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One Simple Tip That Will Level Up Your Portraits

All it takes is this simple composition tip to take your portraits to a new level. In this video and article, I'll be demonstrating this tip and how you can use it in post-production to completely transform your photographs.

Before we begin, be sure to download the exercise file here and follow along as I edit.

What Is the Tip?

The tip is quite simple. Look for the brightest part of your image and place your subjects there. I have two reasons for doing this. First, your eyes are naturally drawn to bright areas. Second, it opens up the ability to edit your lighting in post-production while still looking natural. Let's begin with applying this technique in camera.

The Technique in Camera

I began with a test shot of my couple underneath the trees in this beautiful scene. Upon taking the image, the first thing I noticed was the open sky right in the middle of the frame.

Our eyes are naturally drawn to the brightest spot in an image, and it can be a major distraction if our subjects are placed away from it. Our goal is to bring the attention to the couple, so instead, I placed them right over that patch of open sky. Notice in the second image, our attention is drawn right to the couple.

In this next example of this technique, I simply placed my couple right in front of the sun. The natural vignetting around the rest of the scene and the simplicity of the background draws the attention right to them.

Here, my model is standing next to a large open doorway where a ton of natural light is pouring in. My assistant diffused the light with a large scrim, and the bright, soft light made the model pop from the darker background.

Emphasizing the Effect in Post

Here, you'll see just how powerful this simple tip can be. I began by applying the Modern > Soft Light preset from VF Presets.

Then, I simply added a radial filter to darken the image around the subject. This instantly pulls more focus to the couple. When we place our subjects in the brightest part of the frame, darkening the rest of the image essentially acts as a natural vignette. Notice that our adjustments look completely natural. It even creates an effect that our couple was lit by a soft-box rather than the natural daylight that we used.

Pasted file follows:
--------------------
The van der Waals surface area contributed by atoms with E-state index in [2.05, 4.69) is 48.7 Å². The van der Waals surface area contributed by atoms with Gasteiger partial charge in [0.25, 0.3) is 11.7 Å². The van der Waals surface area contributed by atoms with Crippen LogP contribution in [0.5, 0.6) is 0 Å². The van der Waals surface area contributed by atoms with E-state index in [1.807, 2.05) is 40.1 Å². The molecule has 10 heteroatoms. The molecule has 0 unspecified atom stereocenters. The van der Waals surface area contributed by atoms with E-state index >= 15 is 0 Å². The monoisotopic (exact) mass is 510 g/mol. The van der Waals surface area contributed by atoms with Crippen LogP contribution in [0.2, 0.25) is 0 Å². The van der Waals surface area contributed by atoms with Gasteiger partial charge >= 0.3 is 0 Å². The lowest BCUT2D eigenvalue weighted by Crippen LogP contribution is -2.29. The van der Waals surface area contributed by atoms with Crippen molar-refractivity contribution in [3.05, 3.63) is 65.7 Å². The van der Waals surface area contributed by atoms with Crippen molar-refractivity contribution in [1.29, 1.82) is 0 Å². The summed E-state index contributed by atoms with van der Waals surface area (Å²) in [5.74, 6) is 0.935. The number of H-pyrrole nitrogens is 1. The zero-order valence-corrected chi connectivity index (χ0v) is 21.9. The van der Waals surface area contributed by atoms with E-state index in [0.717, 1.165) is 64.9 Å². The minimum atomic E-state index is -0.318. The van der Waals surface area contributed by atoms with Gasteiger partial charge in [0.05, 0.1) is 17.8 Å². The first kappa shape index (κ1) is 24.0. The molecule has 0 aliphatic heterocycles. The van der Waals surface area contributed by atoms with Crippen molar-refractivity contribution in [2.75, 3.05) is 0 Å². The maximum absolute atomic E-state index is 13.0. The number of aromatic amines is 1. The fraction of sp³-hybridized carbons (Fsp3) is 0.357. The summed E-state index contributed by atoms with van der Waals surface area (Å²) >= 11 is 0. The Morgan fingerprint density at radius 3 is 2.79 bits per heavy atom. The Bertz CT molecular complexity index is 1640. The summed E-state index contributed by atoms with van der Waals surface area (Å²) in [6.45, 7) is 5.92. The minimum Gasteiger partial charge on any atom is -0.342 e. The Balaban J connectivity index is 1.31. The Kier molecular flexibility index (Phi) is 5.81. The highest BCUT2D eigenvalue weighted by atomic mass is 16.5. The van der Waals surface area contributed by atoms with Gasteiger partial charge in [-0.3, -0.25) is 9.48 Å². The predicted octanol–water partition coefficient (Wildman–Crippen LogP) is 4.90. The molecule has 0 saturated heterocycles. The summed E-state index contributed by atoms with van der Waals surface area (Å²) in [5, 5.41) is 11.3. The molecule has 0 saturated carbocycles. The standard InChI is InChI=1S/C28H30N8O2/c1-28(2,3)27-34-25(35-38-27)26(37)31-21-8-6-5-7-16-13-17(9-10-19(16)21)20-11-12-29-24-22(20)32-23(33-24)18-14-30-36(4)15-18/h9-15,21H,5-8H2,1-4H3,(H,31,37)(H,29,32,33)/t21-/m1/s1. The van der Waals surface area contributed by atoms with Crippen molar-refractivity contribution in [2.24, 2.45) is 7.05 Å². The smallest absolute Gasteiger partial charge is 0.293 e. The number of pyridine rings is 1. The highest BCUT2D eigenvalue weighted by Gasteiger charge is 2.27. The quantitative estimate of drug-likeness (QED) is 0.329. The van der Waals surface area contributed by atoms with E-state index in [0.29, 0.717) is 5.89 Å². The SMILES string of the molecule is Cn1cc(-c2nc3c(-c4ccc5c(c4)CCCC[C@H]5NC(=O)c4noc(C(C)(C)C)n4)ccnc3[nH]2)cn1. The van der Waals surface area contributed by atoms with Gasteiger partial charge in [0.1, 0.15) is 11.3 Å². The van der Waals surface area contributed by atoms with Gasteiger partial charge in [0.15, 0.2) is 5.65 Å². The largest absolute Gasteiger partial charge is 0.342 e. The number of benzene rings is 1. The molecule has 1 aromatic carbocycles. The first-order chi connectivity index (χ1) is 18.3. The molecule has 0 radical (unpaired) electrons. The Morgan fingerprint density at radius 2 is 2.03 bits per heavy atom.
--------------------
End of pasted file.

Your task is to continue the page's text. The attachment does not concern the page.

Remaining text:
The same principle goes for our couple at the beach. A simple radial burn emphasizes the natural vignette and pulls more attention right where we want it.

For the portrait of our model, I used a different approach. Rather than a radial filter, I started by lowering the entire exposure. Then, I used "Dodge Highlights" from the Retouching Toolkit to brush light back on the model. This brush selectively lifts the highlights and leaves the shadows, keeping a very natural appearance as we brighten up our subject.

The last step is to add in the subtle radial burn and the image is complete. Check out the before and after.

Conclusion

I hope you enjoyed this article/video! Give this technique a try next time you're out on a portrait shoot and see how your image can be completely transformed. All you have to do is look out for the brightest place in your image and place your subject there. Then, enjoy the amazing flexibility to manipulate the lighting once you take your photos into post.

For a full course on editing, be sure to check out the Mastering Lightroom on SLR Lounge Premium. You can also find intuitive lighting-based presets like the Modern Pack as well as the Retouching Toolkit at Visual Flow.

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10 Comments